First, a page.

But this is only one request that can be done to the Slack API, if I were to test more, or most of the functionality from it, I would have to add at least one request per method, each with their own set of tests. The number of tests and the number of requests depend on the amount of detail that you want to achieve with the testing, or how many different results you can get from each request.

The previous request was checking that the response was a "successful" response - this means, no error whatsoever. But now I'm going to create a negative scenario - this means that the response that I'm expecting to get is supposed to be an error, because I'm testing that an incorrect request does return an error. So, for this incorrect request, I'll add tests that check that I am indeed getting an error back, and that I am actually getting the error that I was expecting to receive.

Here’s the response I get when trying to call slack.com/api/unexistent:

This time we received “ok”: false in the response, and an error that specifies “unknown_method”. You will notice, however, that the status code remained as 200 and we didn’t receive any of the other possible error codes (3xx, 4xx, 5xx). This is Slack’s specific design for their API. We will create some tests that check for all these as well.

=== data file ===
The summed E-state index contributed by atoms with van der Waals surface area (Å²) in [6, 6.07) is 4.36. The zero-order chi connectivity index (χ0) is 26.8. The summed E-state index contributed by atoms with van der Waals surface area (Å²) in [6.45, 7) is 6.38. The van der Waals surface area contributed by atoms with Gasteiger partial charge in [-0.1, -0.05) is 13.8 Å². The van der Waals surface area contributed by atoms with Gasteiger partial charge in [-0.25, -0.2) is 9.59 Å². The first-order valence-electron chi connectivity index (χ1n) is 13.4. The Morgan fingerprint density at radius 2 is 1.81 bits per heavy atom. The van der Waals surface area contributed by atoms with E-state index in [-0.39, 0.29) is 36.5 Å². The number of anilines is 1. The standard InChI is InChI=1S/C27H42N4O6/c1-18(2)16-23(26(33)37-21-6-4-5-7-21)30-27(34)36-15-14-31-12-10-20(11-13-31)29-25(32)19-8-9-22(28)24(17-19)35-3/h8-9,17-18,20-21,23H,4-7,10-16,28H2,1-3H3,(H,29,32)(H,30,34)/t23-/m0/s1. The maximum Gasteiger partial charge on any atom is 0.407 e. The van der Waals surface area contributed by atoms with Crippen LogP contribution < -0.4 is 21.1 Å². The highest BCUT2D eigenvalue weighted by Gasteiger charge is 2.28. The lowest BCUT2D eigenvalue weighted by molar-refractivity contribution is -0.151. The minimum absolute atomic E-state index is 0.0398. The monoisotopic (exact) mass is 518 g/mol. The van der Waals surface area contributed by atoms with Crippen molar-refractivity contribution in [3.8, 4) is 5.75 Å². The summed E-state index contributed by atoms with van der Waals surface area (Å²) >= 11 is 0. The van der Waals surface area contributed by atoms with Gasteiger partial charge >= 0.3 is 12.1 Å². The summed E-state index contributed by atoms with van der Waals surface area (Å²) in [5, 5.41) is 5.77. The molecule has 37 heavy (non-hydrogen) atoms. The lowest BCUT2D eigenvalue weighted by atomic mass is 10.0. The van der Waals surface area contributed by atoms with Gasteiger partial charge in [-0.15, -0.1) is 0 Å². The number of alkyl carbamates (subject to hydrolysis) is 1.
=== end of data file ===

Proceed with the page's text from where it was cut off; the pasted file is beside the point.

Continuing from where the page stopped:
We copy/pasted the same tests we had before, but made some minor tweaks to match our response for the negative scenario. We changed test #5 to search for “ok”: false instead of “ok”: true, and test #6 to search for “error”: “unknown_method”. Note that we didn’t have to modify test #7, because the status code is still 200, even though the request returned an error.